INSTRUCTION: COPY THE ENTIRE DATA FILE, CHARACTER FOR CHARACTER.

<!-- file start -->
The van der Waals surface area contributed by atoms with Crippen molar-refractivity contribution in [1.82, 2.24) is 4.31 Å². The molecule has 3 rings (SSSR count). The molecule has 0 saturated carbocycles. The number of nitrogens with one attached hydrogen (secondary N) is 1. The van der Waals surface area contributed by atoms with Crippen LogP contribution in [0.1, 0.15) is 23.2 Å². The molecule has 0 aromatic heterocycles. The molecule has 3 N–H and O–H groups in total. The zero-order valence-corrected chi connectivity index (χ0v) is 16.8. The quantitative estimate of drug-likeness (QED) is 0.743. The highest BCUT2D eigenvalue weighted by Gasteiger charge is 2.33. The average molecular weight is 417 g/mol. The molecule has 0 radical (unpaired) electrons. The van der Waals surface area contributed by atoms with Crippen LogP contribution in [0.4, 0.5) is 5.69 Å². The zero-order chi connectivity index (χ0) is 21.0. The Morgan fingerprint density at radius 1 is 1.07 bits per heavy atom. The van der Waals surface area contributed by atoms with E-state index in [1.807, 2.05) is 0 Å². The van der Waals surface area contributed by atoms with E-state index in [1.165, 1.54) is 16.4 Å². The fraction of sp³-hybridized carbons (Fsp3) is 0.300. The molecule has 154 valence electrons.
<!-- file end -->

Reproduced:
The van der Waals surface area contributed by atoms with Crippen molar-refractivity contribution in [1.82, 2.24) is 4.31 Å². The molecule has 3 rings (SSSR count). The molecule has 0 saturated carbocycles. The number of nitrogens with one attached hydrogen (secondary N) is 1. The van der Waals surface area contributed by atoms with Crippen LogP contribution in [0.1, 0.15) is 23.2 Å². The molecule has 0 aromatic heterocycles. The molecule has 3 N–H and O–H groups in total. The zero-order valence-corrected chi connectivity index (χ0v) is 16.8. The quantitative estimate of drug-likeness (QED) is 0.743. The highest BCUT2D eigenvalue weighted by Gasteiger charge is 2.33. The average molecular weight is 417 g/mol. The molecule has 0 radical (unpaired) electrons. The van der Waals surface area contributed by atoms with Crippen LogP contribution in [0.4, 0.5) is 5.69 Å². The zero-order chi connectivity index (χ0) is 21.0. The Morgan fingerprint density at radius 1 is 1.07 bits per heavy atom. The van der Waals surface area contributed by atoms with E-state index in [1.807, 2.05) is 0 Å². The van der Waals surface area contributed by atoms with E-state index in [1.165, 1.54) is 16.4 Å². The fraction of sp³-hybridized carbons (Fsp3) is 0.300. The molecule has 154 valence electrons.